Monday, February 27, 2017

When Oscar makes History

          This year’s Academy Awards was one for the books, but for a more important reason than I think most people realize.

           Some things were “business as usual”: the nominees were all arguably worthy, there was a front-runner with the most nominations, and there were women in horrible, over-priced gowns.  Though everyone had their favorites, I felt no matter who took the statue home, most of us would agree that merit had something to do with it.  All my favorites didn’t win, but some did.  Typical for a night at the Oscars.

          But then the “Best Picture” snafu.  Never before and, I’ll wager, never again.  There have been explanations for how the wrong card got in their hands, but these don’t change the events that transpired, which will certainly go down in history.  Warren Beatty knew something was wrong with the envelope in his hand; something was off.  But his partner Fay Dunaway paid no attention to anything but the film title written and announced “La La Land”.  So the “La La Land” crew came up and began to give acceptance speeches.

          But things just kept getting odder.  Behind the speakers, strange chatter began.  Finally, “La La Land” producer Jordan Horowitz became clear about what had happened and—with unfathomable calm and conviction—announced an error had happened and that “Moonlight” was the Best Picture winner.   The crowd was stunned.  But Horowitz claimed it wasn't a joke and showed the correct envelope insert.  Then the crowd jumped to its feet and the stunned “Moonlight” crew came on stage as the “La La Land” folks graciously, respectfully stepped down.  And just when things couldn’t possibly get more interesting, we were blessed with what happened next.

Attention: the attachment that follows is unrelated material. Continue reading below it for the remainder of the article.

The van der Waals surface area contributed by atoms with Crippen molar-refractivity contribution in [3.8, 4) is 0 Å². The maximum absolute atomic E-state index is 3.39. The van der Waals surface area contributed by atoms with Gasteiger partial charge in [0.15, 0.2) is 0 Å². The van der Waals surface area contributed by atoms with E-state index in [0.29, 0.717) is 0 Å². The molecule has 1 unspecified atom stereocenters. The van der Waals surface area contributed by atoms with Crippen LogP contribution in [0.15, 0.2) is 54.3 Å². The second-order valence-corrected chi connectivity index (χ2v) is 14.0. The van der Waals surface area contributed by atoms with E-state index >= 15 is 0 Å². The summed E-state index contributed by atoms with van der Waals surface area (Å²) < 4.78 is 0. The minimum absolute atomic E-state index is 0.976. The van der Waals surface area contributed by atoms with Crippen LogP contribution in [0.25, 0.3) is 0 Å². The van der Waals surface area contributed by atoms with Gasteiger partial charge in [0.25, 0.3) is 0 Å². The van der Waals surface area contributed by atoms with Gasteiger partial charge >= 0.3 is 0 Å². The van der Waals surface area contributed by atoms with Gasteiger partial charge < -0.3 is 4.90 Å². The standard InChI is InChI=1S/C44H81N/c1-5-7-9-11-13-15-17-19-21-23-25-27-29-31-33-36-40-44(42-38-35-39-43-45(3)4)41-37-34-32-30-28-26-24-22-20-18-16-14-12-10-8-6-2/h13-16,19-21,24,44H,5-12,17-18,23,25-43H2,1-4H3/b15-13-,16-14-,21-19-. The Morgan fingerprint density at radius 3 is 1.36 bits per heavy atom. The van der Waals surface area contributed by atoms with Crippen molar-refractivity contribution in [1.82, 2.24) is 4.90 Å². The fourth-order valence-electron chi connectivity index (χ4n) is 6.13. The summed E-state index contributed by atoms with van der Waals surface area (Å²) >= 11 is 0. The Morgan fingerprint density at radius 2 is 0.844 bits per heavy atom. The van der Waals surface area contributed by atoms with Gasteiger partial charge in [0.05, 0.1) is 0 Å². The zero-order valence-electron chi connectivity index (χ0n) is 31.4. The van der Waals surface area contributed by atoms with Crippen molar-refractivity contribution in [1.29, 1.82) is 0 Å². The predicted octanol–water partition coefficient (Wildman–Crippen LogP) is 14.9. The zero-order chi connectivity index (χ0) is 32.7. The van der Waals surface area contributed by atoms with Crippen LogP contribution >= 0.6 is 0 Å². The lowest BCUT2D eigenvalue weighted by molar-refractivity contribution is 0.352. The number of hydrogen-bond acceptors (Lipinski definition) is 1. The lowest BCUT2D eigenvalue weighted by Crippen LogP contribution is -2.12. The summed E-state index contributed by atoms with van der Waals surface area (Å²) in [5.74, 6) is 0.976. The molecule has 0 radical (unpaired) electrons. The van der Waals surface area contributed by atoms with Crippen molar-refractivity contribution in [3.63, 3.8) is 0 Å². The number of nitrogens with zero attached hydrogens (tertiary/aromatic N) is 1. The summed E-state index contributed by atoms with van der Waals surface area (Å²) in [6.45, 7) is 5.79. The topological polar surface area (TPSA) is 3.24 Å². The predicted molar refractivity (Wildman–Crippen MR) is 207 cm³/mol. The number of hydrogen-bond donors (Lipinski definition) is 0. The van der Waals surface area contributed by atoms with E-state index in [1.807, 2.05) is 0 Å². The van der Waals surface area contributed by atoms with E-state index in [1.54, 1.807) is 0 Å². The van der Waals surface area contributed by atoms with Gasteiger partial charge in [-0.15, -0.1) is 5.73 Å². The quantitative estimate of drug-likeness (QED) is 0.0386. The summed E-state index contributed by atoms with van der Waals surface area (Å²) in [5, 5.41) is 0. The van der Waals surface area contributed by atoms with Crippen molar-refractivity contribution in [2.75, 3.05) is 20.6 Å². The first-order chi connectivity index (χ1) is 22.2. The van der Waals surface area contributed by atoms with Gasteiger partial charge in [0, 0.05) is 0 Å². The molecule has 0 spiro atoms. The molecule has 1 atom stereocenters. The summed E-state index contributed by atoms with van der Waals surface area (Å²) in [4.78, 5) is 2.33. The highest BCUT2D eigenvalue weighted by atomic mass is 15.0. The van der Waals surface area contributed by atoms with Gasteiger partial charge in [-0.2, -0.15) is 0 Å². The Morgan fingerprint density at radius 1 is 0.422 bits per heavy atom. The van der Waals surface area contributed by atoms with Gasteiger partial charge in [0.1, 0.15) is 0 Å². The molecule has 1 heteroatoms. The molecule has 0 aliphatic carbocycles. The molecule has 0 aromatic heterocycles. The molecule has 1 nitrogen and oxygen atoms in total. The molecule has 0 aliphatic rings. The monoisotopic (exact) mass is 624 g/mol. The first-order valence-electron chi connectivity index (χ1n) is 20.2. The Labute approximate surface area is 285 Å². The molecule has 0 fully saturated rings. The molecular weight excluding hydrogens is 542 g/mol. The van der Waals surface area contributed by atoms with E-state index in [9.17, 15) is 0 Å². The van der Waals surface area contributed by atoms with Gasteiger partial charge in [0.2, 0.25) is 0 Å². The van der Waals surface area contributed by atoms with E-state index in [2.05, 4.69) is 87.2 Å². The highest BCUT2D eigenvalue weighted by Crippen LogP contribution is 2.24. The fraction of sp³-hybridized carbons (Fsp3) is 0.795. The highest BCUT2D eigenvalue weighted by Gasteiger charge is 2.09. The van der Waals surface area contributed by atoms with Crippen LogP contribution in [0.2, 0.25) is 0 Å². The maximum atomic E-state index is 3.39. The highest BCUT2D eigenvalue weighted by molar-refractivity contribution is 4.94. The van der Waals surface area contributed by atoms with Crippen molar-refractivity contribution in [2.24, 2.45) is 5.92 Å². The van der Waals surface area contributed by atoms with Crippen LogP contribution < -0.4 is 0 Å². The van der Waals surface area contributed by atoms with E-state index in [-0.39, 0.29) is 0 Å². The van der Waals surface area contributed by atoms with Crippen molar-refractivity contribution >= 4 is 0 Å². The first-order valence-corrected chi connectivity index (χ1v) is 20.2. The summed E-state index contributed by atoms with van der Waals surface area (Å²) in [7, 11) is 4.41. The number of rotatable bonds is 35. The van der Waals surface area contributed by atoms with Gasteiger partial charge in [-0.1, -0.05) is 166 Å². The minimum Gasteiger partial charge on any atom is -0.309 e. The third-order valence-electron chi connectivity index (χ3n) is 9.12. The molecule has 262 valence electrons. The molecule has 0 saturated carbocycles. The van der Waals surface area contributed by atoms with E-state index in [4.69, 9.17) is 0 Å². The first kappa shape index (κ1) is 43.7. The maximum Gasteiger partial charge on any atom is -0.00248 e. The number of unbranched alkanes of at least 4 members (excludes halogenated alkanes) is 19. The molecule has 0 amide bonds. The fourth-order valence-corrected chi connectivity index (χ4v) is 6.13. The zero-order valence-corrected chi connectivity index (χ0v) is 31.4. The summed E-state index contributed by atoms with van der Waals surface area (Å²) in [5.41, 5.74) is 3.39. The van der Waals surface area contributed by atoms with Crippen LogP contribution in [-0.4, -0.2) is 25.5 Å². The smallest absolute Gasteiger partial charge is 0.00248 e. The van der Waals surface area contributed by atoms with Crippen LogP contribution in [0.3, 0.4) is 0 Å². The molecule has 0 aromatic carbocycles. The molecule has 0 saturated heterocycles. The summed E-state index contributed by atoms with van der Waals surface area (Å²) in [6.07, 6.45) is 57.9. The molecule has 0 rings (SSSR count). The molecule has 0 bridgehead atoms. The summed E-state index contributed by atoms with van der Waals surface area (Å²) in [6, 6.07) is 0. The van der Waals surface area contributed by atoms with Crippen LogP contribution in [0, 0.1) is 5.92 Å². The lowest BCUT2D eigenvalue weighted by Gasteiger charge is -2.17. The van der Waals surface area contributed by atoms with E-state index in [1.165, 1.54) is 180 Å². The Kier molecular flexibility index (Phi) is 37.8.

“Moonlight” co-writer Tarell Alvin McCraney and director Barry Jenkins were understandably in a daze, but managed to concisely and eloquently say why the film and its recognition are so important right now; its tale of a gay, black protagonist proves an example (and, I'd argue, call) for representation, inclusion and fellowship of all people.   McCraney said; “…this goes out to all those black and brown boys and girls and non-gender conforming who don’t see themselves, we are trying to show you…” and Jenkins went further to clarify the timeliness in light of the current administration in Washington: “…for all you people out there who feel there is no mirror for you, that you feel your life is not reflected, the Academy has your back, the ACLU has your back, we have your back, and for the next four years we will not leave you alone, we will not forget you.”

          So while the envelope snafu will be what the common throng will talk about and remember, the more worthy thing to take away from the evening is that courageous art which aims to represent, express, unite and/or move people is a vital and powerful force in broadening our understanding, our compassion and our humanity.  This is what great movies can be about.  This is the legacy of “Moonlight”.  This is the greatest laurel of all.